The Cyclopedia of New Zealand [Wellington Provincial District]
Petone, the third township served by the Wellington-Eketahuna line of railway, presents a very striking contrast when compared with those previously described. It is, in fact, a borough of some importance, containing nearly a thousand acres, decidedly the principal borough in the Hutt County, excluding, of course, the Capital itself.
There can be no doubt that Petone is destined to be the workshop for Wellington. Already the bulk of its population is engaged in the various industries carried on there. The town is well laid out with fairly wide streets, which are also quite straight, there being no engineering difficulties. It was doubtless the flatness of the land which in 1839 caused Colonel Wakefield to select Petone as the site for the first settlement of the New Zealand Company. The township was surveyed, and those who came in the first ships were landed there. Reference is made to this incident on page 241, where the reasons for the change of site are enumerated. Petone is still liable to occasional floods, and her wharf is by no means so snugly situated as that of the Capital; but it may fairly be said that the difficulties of half-a-century ago have been very greatly modified.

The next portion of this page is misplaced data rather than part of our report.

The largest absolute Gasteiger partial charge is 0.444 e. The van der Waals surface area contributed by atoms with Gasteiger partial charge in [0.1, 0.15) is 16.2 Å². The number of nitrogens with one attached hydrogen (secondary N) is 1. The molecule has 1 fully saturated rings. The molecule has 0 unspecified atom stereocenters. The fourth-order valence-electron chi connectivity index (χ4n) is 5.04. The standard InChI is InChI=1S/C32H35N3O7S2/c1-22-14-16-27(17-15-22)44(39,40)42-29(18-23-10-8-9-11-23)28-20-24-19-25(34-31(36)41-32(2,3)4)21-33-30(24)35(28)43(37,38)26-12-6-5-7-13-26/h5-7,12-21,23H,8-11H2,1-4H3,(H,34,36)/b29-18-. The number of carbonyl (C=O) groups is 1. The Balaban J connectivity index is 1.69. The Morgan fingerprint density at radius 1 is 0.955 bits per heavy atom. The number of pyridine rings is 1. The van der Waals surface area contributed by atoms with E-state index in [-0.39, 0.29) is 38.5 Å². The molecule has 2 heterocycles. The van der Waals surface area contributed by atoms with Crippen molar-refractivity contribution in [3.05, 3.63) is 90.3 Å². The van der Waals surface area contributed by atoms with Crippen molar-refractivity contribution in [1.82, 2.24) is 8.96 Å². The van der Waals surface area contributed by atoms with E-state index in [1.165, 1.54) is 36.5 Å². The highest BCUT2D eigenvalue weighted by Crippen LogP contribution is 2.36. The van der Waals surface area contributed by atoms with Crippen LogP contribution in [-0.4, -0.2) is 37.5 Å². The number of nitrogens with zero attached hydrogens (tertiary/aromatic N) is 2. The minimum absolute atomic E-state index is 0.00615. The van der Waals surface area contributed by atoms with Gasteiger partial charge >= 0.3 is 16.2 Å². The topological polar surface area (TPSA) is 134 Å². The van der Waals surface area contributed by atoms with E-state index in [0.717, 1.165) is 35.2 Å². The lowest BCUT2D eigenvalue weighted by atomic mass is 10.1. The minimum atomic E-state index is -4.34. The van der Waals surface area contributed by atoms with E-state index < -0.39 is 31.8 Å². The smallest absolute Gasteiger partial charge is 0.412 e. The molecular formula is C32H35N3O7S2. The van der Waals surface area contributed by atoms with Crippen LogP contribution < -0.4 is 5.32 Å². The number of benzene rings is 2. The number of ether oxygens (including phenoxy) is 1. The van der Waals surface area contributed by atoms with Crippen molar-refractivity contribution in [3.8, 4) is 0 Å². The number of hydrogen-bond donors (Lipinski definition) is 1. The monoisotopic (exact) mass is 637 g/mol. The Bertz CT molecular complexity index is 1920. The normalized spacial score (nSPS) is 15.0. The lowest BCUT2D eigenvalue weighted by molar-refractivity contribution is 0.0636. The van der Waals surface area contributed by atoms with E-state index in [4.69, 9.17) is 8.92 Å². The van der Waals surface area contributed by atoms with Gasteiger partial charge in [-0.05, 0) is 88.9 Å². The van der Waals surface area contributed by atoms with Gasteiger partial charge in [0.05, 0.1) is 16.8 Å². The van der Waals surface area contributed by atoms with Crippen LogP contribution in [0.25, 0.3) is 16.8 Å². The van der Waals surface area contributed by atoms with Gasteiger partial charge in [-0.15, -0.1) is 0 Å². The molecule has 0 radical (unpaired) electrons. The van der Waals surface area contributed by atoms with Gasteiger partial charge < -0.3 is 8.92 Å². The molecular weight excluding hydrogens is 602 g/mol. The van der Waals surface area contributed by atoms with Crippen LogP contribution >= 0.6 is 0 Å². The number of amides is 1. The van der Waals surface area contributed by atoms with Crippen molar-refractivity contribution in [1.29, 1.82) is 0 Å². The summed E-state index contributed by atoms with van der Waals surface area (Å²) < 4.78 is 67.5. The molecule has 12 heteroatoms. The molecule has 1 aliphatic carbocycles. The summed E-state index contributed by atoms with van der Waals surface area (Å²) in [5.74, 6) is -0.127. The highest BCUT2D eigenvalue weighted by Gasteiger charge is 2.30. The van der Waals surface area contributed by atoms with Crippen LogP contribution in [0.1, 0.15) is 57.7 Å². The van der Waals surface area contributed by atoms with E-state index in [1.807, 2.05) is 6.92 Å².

Hitherto, the drainage of Petone has been mainly and unpleasantly conspicuous by its absence; but a scheme is now being carried out which it is confidently hoped will entirely remove this somewhat serious drawback.
There is no public water supply in Petone. The residents obtain most of their water from artesian wells.
The town of Petone is almost entirely on the sea side of the Hutt Road, which, like the railway, skirts the harbour until Petone is reached. Flat land—so very scarce in Wellingon—abounds in Petone, and is a great attraction to cricketers, footballers, golfers, and others. It is a favourite resort for holiday-makers and excursionists; the lovely beach, the flat grass paddocks, the bush gullies and the towering hills in close proximity, all combine to suit the varied tastes of visitors.
Petone must advance, because its life is so closely identified with industries which, as far as Wellington is concerned, are in their infancy. The railway workshops cannot stand still; the Wellington Woollen Company must be ever increasing its staff of operatives, and probably this remark applies with still greater force to the Gear Meat Company, and to other industrial concerns.